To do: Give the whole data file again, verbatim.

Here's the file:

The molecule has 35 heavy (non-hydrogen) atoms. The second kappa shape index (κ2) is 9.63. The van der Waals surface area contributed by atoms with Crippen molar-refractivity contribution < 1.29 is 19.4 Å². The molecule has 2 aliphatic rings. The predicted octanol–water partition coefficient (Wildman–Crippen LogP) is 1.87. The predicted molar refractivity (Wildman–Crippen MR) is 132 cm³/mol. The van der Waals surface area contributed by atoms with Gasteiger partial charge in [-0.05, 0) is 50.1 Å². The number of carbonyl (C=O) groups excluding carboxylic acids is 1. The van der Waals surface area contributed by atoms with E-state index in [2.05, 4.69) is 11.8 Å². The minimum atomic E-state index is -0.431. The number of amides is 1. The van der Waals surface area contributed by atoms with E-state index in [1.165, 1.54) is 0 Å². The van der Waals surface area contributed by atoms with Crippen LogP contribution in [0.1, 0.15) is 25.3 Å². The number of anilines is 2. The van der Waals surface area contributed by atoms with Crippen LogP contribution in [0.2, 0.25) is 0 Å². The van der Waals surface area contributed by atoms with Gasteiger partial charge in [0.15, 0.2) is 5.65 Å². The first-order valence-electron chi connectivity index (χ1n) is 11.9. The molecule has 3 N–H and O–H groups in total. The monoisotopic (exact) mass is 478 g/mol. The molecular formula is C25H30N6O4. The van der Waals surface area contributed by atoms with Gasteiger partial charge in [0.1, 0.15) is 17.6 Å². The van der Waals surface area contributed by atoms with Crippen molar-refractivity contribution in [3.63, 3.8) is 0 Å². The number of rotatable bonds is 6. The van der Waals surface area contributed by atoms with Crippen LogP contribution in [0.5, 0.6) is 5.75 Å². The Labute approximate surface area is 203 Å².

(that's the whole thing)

The molecule has 35 heavy (non-hydrogen) atoms. The second kappa shape index (κ2) is 9.63. The van der Waals surface area contributed by atoms with Crippen molar-refractivity contribution < 1.29 is 19.4 Å². The molecule has 2 aliphatic rings. The predicted octanol–water partition coefficient (Wildman–Crippen LogP) is 1.87. The predicted molar refractivity (Wildman–Crippen MR) is 132 cm³/mol. The van der Waals surface area contributed by atoms with Gasteiger partial charge in [-0.05, 0) is 50.1 Å². The number of carbonyl (C=O) groups excluding carboxylic acids is 1. The van der Waals surface area contributed by atoms with E-state index in [2.05, 4.69) is 11.8 Å². The minimum atomic E-state index is -0.431. The number of amides is 1. The van der Waals surface area contributed by atoms with E-state index in [1.165, 1.54) is 0 Å². The van der Waals surface area contributed by atoms with Crippen LogP contribution in [0.1, 0.15) is 25.3 Å². The number of anilines is 2. The van der Waals surface area contributed by atoms with Crippen LogP contribution in [0.2, 0.25) is 0 Å². The van der Waals surface area contributed by atoms with Gasteiger partial charge in [0.15, 0.2) is 5.65 Å². The first-order valence-electron chi connectivity index (χ1n) is 11.9. The molecule has 3 N–H and O–H groups in total. The monoisotopic (exact) mass is 478 g/mol. The molecular formula is C25H30N6O4. The van der Waals surface area contributed by atoms with Gasteiger partial charge in [0.1, 0.15) is 17.6 Å². The van der Waals surface area contributed by atoms with Crippen molar-refractivity contribution in [3.63, 3.8) is 0 Å². The number of rotatable bonds is 6. The van der Waals surface area contributed by atoms with Crippen LogP contribution in [0.5, 0.6) is 5.75 Å². The Labute approximate surface area is 203 Å².